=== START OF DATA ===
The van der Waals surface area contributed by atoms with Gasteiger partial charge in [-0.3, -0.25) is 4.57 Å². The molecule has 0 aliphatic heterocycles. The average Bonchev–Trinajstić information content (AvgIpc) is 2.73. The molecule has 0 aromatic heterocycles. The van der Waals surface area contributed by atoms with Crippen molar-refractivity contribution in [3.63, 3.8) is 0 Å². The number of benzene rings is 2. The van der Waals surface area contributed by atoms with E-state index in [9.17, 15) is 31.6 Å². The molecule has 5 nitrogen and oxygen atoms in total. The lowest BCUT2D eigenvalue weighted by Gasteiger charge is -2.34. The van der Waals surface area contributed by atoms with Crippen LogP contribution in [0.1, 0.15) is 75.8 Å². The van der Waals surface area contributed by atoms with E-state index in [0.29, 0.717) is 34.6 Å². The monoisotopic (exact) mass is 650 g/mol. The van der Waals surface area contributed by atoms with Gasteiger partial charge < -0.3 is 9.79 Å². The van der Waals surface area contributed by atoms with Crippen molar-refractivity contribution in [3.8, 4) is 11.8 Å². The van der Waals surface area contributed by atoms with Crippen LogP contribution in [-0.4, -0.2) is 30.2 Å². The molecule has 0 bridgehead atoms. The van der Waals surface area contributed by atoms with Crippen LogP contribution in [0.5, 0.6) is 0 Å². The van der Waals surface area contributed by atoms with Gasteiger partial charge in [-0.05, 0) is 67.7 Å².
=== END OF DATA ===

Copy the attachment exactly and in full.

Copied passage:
The van der Waals surface area contributed by atoms with Gasteiger partial charge in [-0.3, -0.25) is 4.57 Å². The molecule has 0 aliphatic heterocycles. The average Bonchev–Trinajstić information content (AvgIpc) is 2.73. The molecule has 0 aromatic heterocycles. The van der Waals surface area contributed by atoms with Crippen molar-refractivity contribution in [3.63, 3.8) is 0 Å². The number of benzene rings is 2. The van der Waals surface area contributed by atoms with E-state index in [9.17, 15) is 31.6 Å². The molecule has 5 nitrogen and oxygen atoms in total. The lowest BCUT2D eigenvalue weighted by Gasteiger charge is -2.34. The van der Waals surface area contributed by atoms with Crippen LogP contribution in [0.1, 0.15) is 75.8 Å². The van der Waals surface area contributed by atoms with E-state index in [0.29, 0.717) is 34.6 Å². The monoisotopic (exact) mass is 650 g/mol. The van der Waals surface area contributed by atoms with Gasteiger partial charge < -0.3 is 9.79 Å². The van der Waals surface area contributed by atoms with Crippen molar-refractivity contribution in [3.8, 4) is 11.8 Å². The van der Waals surface area contributed by atoms with Crippen LogP contribution in [-0.4, -0.2) is 30.2 Å². The molecule has 0 bridgehead atoms. The van der Waals surface area contributed by atoms with Crippen LogP contribution in [0.5, 0.6) is 0 Å². The van der Waals surface area contributed by atoms with Gasteiger partial charge in [-0.05, 0) is 67.7 Å².